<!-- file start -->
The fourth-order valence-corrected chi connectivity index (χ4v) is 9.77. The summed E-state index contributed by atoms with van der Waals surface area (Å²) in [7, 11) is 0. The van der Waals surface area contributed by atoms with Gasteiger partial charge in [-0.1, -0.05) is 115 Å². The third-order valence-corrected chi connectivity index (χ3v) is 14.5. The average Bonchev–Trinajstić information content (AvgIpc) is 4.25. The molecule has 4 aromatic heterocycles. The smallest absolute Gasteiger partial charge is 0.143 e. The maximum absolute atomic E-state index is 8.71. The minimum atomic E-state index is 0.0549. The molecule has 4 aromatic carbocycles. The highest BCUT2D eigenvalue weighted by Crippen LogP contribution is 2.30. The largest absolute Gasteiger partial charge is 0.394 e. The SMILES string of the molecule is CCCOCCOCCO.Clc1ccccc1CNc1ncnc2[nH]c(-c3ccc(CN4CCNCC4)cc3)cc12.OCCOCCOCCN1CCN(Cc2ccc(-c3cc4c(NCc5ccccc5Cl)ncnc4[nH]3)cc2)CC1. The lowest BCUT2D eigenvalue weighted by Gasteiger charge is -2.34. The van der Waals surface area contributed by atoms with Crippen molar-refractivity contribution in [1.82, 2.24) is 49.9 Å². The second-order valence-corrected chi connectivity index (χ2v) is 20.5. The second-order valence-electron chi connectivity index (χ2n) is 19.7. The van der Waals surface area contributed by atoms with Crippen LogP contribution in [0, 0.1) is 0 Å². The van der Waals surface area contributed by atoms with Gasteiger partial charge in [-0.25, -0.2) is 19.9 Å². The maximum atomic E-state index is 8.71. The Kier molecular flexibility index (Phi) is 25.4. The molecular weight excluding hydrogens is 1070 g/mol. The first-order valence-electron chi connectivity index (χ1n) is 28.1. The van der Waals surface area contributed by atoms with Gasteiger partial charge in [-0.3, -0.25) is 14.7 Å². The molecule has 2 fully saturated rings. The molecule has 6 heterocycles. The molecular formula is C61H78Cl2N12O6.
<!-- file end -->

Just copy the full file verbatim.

The fourth-order valence-corrected chi connectivity index (χ4v) is 9.77. The summed E-state index contributed by atoms with van der Waals surface area (Å²) in [7, 11) is 0. The van der Waals surface area contributed by atoms with Gasteiger partial charge in [-0.1, -0.05) is 115 Å². The third-order valence-corrected chi connectivity index (χ3v) is 14.5. The average Bonchev–Trinajstić information content (AvgIpc) is 4.25. The molecule has 4 aromatic heterocycles. The smallest absolute Gasteiger partial charge is 0.143 e. The maximum absolute atomic E-state index is 8.71. The minimum atomic E-state index is 0.0549. The molecule has 4 aromatic carbocycles. The highest BCUT2D eigenvalue weighted by Crippen LogP contribution is 2.30. The largest absolute Gasteiger partial charge is 0.394 e. The SMILES string of the molecule is CCCOCCOCCO.Clc1ccccc1CNc1ncnc2[nH]c(-c3ccc(CN4CCNCC4)cc3)cc12.OCCOCCOCCN1CCN(Cc2ccc(-c3cc4c(NCc5ccccc5Cl)ncnc4[nH]3)cc2)CC1. The lowest BCUT2D eigenvalue weighted by Gasteiger charge is -2.34. The van der Waals surface area contributed by atoms with Crippen molar-refractivity contribution in [1.82, 2.24) is 49.9 Å². The second-order valence-corrected chi connectivity index (χ2v) is 20.5. The second-order valence-electron chi connectivity index (χ2n) is 19.7. The van der Waals surface area contributed by atoms with Crippen LogP contribution in [0, 0.1) is 0 Å². The van der Waals surface area contributed by atoms with Gasteiger partial charge in [-0.25, -0.2) is 19.9 Å². The maximum atomic E-state index is 8.71. The Kier molecular flexibility index (Phi) is 25.4. The molecular weight excluding hydrogens is 1070 g/mol. The first-order valence-electron chi connectivity index (χ1n) is 28.1. The van der Waals surface area contributed by atoms with Gasteiger partial charge in [-0.3, -0.25) is 14.7 Å². The molecule has 2 fully saturated rings. The molecule has 6 heterocycles. The molecular formula is C61H78Cl2N12O6.